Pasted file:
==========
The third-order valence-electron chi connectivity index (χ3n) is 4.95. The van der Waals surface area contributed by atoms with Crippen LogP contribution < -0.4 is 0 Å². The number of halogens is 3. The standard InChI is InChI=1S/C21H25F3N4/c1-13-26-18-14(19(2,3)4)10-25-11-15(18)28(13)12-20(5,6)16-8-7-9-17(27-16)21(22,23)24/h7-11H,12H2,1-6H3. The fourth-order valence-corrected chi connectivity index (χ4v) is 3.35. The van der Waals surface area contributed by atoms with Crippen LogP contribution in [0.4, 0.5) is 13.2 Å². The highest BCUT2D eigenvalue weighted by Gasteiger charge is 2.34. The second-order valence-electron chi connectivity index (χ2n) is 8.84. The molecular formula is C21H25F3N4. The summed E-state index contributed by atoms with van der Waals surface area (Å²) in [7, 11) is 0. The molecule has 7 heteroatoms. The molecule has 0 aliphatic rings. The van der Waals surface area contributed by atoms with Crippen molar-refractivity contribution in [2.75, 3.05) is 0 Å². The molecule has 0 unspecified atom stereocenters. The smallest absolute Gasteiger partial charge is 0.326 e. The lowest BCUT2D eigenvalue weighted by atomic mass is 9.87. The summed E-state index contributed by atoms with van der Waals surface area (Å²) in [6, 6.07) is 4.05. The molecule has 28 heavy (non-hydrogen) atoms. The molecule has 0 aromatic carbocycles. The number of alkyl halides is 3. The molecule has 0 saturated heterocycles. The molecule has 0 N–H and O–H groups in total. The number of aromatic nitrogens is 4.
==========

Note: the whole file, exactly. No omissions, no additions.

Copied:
The third-order valence-electron chi connectivity index (χ3n) is 4.95. The van der Waals surface area contributed by atoms with Crippen LogP contribution < -0.4 is 0 Å². The number of halogens is 3. The standard InChI is InChI=1S/C21H25F3N4/c1-13-26-18-14(19(2,3)4)10-25-11-15(18)28(13)12-20(5,6)16-8-7-9-17(27-16)21(22,23)24/h7-11H,12H2,1-6H3. The fourth-order valence-corrected chi connectivity index (χ4v) is 3.35. The van der Waals surface area contributed by atoms with Crippen LogP contribution in [0.4, 0.5) is 13.2 Å². The highest BCUT2D eigenvalue weighted by Gasteiger charge is 2.34. The second-order valence-electron chi connectivity index (χ2n) is 8.84. The molecular formula is C21H25F3N4. The summed E-state index contributed by atoms with van der Waals surface area (Å²) in [7, 11) is 0. The molecule has 7 heteroatoms. The molecule has 0 aliphatic rings. The van der Waals surface area contributed by atoms with Crippen molar-refractivity contribution in [2.75, 3.05) is 0 Å². The molecule has 0 unspecified atom stereocenters. The smallest absolute Gasteiger partial charge is 0.326 e. The lowest BCUT2D eigenvalue weighted by atomic mass is 9.87. The summed E-state index contributed by atoms with van der Waals surface area (Å²) in [6, 6.07) is 4.05. The molecule has 28 heavy (non-hydrogen) atoms. The molecule has 0 aromatic carbocycles. The number of alkyl halides is 3. The molecule has 0 saturated heterocycles. The molecule has 0 N–H and O–H groups in total. The number of aromatic nitrogens is 4.